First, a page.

¶9 Deborah also denied giving police consent to enter her home. According to her, she told police that there were no dogs in the house—that she does not like dogs—and said that they could not come in. But according to Deborah, the officers “paid no attention.” As she went to hand Robert his ID, they “snatched the screen door open” and “just came on in” without permission.
¶10 According to Deborah, once the officers were in her home they did not ask for her consent to search, either. She acknowledged that an officer asked her to sign his notebook before the basement was searched and the 275 grams of marijuana were discovered, but according to her, there were no words indicating that she gave “consent to search residence.” Deborah explained that an officer had asked her to sign the notebook and provide her contact information as a precaution to prevent her from filing a lawsuit against the police department claiming police had stolen personal property.
Motion to Suppress and Appeal
¶11 After Robert was arrested and charged, he filed a motion to suppress the marijuana that was discovered during the June 28, 2006 search of his mother’s home based on the fact that the officers did not have a warrant and there was no consent for the search. The trial court denied the motion, and Robert pled guilty. He now appeals.
¶12 Robert bases his appeal primarily on one issue: whether his mother, Deborah, gave voluntary consent for police to search their residence without a warrant.
¶13 Although searches inside a home without a warrant are
presumptively unreasonable, see, e.g., State v. Phillips, 218
¶14 Consent must be voluntary; in other words, it must be given in
the “‘absence of actual coercive, improper police practices designed to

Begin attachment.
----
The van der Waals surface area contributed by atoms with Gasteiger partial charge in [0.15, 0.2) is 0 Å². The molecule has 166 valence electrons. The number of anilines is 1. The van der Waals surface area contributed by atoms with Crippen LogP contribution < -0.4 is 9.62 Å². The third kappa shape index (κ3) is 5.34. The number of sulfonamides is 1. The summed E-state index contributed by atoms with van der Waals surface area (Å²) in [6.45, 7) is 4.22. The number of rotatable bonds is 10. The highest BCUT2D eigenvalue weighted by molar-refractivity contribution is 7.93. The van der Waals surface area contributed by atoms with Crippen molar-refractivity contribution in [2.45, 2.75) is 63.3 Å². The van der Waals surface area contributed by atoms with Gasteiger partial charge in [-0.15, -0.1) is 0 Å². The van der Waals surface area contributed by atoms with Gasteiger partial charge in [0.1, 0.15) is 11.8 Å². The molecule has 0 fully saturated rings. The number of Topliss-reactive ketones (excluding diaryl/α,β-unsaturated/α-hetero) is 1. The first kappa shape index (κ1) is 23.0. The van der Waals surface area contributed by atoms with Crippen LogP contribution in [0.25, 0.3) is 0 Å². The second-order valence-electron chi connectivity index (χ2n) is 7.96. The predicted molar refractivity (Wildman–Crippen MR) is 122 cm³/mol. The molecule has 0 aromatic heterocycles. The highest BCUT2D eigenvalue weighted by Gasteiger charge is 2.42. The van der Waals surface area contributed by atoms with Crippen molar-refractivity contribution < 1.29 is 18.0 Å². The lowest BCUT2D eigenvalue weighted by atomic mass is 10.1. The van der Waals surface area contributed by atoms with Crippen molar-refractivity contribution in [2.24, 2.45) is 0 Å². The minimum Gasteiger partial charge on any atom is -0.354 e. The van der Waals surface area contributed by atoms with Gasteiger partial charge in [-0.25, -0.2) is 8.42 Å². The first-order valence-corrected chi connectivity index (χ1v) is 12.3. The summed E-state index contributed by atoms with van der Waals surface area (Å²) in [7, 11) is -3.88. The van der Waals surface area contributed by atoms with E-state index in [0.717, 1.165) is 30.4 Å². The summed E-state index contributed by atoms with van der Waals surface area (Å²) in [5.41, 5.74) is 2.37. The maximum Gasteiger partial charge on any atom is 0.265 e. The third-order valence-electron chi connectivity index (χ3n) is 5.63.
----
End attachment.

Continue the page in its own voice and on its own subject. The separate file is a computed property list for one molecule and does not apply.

overcome the resistance of a defendant.’”
State v. Giebel, 2006 WI App 239, ¶12, 297
¶15 Whether consent is voluntary is a mixed question of fact and
law. State v. Vorburger, 2002
WI 105, ¶88, 255
¶16 As the trial court correctly noted, whether Deborah’s consent
was voluntary in this case was ultimately a credibility issue. Under the police sergeant’s version of
events, Deborah gave oral consent to enter her home—saying “sure, come on
in”—and written consent to search her home.
There was no duress or coercion of any kind. See Giebel, 297
¶17 The trial court listened to and analyzed the testimony given at
the suppression hearing and found the police sergeant’s version of events more
credible. See McCallum, 208
¶18 Moreover, we are not persuaded by Robert’s arguments on appeal
that even if Deborah did consent to the entry and/or search, that her consent
was not voluntary. Of those four
arguments—(1) that police tricked Deborah into thinking they had authority to
search the residence for evidence of dog fighting when they had no such
authority; (2) that she was intimidated by the allegedly large number of police
officers requesting entry into her home; (3) that Deborah initially refused
consent to enter the residence; and (4) that she was “seized” when she gave
consent—three, namely, the first, second, and fourth arguments, are unpersuasive
and not sufficiently developed, and we will not consider them. See
Fin. Servs. Co. of Wis., Inc. v. Brown, 2002 WI App 300, ¶4 n.3, 258
Wis. 2d 915, 656 N.W.2d 56. As for the
third argument, that Deborah’s consent was invalid because she initially
refused to allow police to enter the residence, we again note that whether